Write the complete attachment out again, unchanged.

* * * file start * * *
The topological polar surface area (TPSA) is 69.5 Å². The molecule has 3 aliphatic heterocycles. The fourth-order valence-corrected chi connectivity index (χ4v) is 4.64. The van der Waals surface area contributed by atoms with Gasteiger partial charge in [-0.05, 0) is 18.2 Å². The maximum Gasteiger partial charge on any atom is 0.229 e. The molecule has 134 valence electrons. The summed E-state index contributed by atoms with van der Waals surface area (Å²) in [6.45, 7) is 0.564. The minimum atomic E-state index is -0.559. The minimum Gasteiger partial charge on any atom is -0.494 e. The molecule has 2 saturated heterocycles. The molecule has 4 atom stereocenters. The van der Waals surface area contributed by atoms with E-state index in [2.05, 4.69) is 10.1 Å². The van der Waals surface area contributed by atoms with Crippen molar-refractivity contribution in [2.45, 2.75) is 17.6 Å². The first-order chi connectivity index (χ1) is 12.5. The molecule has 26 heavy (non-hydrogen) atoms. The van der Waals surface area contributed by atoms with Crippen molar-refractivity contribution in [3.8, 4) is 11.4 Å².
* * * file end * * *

The topological polar surface area (TPSA) is 69.5 Å². The molecule has 3 aliphatic heterocycles. The fourth-order valence-corrected chi connectivity index (χ4v) is 4.64. The van der Waals surface area contributed by atoms with Gasteiger partial charge in [-0.05, 0) is 18.2 Å². The maximum Gasteiger partial charge on any atom is 0.229 e. The molecule has 134 valence electrons. The summed E-state index contributed by atoms with van der Waals surface area (Å²) in [6.45, 7) is 0.564. The minimum atomic E-state index is -0.559. The minimum Gasteiger partial charge on any atom is -0.494 e. The molecule has 2 saturated heterocycles. The molecule has 4 atom stereocenters. The van der Waals surface area contributed by atoms with E-state index in [2.05, 4.69) is 10.1 Å². The van der Waals surface area contributed by atoms with Crippen molar-refractivity contribution in [2.45, 2.75) is 17.6 Å². The first-order chi connectivity index (χ1) is 12.5. The molecule has 26 heavy (non-hydrogen) atoms. The van der Waals surface area contributed by atoms with Crippen molar-refractivity contribution in [3.8, 4) is 11.4 Å².